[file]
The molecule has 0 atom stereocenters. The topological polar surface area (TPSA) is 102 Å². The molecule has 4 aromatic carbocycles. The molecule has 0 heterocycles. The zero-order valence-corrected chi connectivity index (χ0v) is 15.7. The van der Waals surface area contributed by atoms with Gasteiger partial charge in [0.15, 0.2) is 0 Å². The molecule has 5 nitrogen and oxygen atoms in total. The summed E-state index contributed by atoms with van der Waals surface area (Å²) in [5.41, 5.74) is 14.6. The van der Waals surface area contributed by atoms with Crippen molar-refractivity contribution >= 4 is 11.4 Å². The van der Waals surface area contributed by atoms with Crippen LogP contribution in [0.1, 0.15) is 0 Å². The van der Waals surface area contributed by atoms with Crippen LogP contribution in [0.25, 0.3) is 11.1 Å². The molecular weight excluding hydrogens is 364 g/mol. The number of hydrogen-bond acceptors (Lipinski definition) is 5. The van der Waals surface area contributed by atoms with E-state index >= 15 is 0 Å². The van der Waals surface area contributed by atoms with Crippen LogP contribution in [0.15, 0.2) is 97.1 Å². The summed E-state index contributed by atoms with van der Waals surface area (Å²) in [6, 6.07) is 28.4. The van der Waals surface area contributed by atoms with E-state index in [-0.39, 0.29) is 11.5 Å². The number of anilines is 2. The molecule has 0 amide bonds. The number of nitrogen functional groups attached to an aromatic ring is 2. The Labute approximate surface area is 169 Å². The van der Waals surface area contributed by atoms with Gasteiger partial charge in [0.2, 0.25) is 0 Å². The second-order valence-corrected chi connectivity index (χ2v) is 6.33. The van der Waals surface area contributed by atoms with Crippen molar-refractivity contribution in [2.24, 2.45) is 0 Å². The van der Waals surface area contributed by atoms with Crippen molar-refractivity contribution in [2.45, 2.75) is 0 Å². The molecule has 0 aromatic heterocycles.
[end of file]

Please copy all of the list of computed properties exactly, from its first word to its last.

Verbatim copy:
The molecule has 0 atom stereocenters. The topological polar surface area (TPSA) is 102 Å². The molecule has 4 aromatic carbocycles. The molecule has 0 heterocycles. The zero-order valence-corrected chi connectivity index (χ0v) is 15.7. The van der Waals surface area contributed by atoms with Gasteiger partial charge in [0.15, 0.2) is 0 Å². The molecule has 5 nitrogen and oxygen atoms in total. The summed E-state index contributed by atoms with van der Waals surface area (Å²) in [5.41, 5.74) is 14.6. The van der Waals surface area contributed by atoms with Crippen molar-refractivity contribution >= 4 is 11.4 Å². The van der Waals surface area contributed by atoms with Crippen LogP contribution in [0.1, 0.15) is 0 Å². The van der Waals surface area contributed by atoms with Crippen LogP contribution in [0.25, 0.3) is 11.1 Å². The molecular weight excluding hydrogens is 364 g/mol. The number of hydrogen-bond acceptors (Lipinski definition) is 5. The van der Waals surface area contributed by atoms with E-state index >= 15 is 0 Å². The van der Waals surface area contributed by atoms with Crippen LogP contribution in [0.15, 0.2) is 97.1 Å². The summed E-state index contributed by atoms with van der Waals surface area (Å²) in [6, 6.07) is 28.4. The van der Waals surface area contributed by atoms with E-state index in [-0.39, 0.29) is 11.5 Å². The number of anilines is 2. The molecule has 0 amide bonds. The number of nitrogen functional groups attached to an aromatic ring is 2. The Labute approximate surface area is 169 Å². The van der Waals surface area contributed by atoms with Gasteiger partial charge in [0.2, 0.25) is 0 Å². The second-order valence-corrected chi connectivity index (χ2v) is 6.33. The van der Waals surface area contributed by atoms with Crippen molar-refractivity contribution in [2.24, 2.45) is 0 Å². The van der Waals surface area contributed by atoms with Crippen molar-refractivity contribution in [2.45, 2.75) is 0 Å². The molecule has 0 aromatic heterocycles.